3. You can’t simply write a cheque for the Presidency – The cliché that American politics is solely about the money, although partially true, is wildly exaggerated. Fundraising may be a necessary chore for all candidates but they are an essential part of building support. Getting 100 people to come to $10 barbecue may raise the same as one $1,000 donation but those who donate are more likely to contribute their time and effort and ultimately vote for the candidate. The candidates who have managed to leverage a personal fortune into success have all sought funding from elsewhere. JFK made a special point of building a network of supporters while Perot didn’t run until a massive volunteer effort had put him on the ballot on all state. Politics is littered with self financed vanity candidates, such as Steve Forbes, while the fact that Howard Dean had more funds than either Kerry or Edwards in 2004 didn’t help him one bit. If it cost $70m to pull his mayoral campaign back from a 10 point deficit in 2005, the amount of money that Bloomberg will need to even become a semi-credible force in American politics will possibly too much for even his fortune.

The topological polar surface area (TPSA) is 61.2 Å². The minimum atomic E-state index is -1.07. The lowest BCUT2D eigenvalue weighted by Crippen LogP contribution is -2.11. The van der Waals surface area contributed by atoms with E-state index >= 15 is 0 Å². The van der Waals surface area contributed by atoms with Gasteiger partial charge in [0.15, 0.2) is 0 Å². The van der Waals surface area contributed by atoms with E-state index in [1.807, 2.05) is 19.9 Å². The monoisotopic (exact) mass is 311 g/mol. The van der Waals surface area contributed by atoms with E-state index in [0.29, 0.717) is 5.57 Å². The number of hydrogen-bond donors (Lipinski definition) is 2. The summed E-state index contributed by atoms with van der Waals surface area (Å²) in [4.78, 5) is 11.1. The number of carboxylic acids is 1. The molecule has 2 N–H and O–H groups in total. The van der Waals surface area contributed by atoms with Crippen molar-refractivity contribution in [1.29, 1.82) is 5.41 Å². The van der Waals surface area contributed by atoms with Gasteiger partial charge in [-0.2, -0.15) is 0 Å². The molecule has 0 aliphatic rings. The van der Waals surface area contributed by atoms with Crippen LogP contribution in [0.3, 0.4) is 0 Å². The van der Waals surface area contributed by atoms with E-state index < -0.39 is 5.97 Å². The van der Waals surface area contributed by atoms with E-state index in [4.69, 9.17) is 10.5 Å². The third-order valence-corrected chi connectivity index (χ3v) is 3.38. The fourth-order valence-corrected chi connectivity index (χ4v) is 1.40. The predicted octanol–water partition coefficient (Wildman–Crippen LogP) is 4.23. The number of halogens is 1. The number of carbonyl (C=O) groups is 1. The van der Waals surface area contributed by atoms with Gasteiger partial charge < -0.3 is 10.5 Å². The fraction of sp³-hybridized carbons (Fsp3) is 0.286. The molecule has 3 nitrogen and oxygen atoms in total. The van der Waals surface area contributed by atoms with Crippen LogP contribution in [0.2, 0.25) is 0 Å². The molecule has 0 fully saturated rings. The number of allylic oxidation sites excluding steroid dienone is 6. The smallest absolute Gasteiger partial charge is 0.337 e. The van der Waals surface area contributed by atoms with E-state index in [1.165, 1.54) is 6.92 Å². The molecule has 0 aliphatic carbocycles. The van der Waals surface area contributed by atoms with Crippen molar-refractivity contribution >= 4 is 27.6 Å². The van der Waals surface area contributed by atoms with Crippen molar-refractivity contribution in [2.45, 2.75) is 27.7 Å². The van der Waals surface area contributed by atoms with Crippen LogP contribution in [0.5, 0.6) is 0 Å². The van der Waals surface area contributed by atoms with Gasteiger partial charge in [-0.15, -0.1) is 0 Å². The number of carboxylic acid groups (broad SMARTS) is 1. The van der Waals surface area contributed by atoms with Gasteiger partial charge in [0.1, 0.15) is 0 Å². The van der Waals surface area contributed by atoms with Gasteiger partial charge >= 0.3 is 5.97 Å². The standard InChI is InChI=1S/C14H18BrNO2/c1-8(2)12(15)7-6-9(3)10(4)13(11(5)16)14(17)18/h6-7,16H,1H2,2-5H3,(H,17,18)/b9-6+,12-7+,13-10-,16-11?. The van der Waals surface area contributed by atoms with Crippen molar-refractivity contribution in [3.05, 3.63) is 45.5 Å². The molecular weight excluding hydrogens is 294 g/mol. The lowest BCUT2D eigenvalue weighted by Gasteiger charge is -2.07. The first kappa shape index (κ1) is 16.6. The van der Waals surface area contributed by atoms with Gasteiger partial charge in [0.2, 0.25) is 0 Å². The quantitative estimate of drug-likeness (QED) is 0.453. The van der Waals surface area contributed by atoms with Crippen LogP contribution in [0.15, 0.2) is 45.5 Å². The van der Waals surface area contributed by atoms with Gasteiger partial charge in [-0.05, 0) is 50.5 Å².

The charisma factor – One of the most important assets that any politician can have is the ability to inspire loyalty and a compelling enough narrative to justify why he (or she) should be elevated to the most important position in the free world. On the Democrat side Hillary appeals to those who want a return to the Clinton era while Barack Obama has the audacity of hype. Similarly, John McCain has a compelling narrative as a war hero and a maverick and Giuliani has the events of 9/11. Although Bloomberg has enjoyed a successful career as an entrepreneur and a solid term in office as mayor of New York he has not done anything to distinguish him from the other ranks of self made millionaires or local politicians. Indeed, his journey from Democrat to Republican to Independent, because it was marked by political necessity rather than a change in convictions or alienation.

I believe that Bloomberg’s resources could get him media attention and might possibly get him into double digits. However, not only does he have no chance of winning, his role in the Presidential race can only be a negative one, by preventing the possibility of a viable independent ticket.


The Political Tipster Begins

June 22, 2007

This is a site dedicated to betting on current events and general political commentary. The author is a British postgraduate student doing research on Economic History at the London School of Economics. He can be contacted at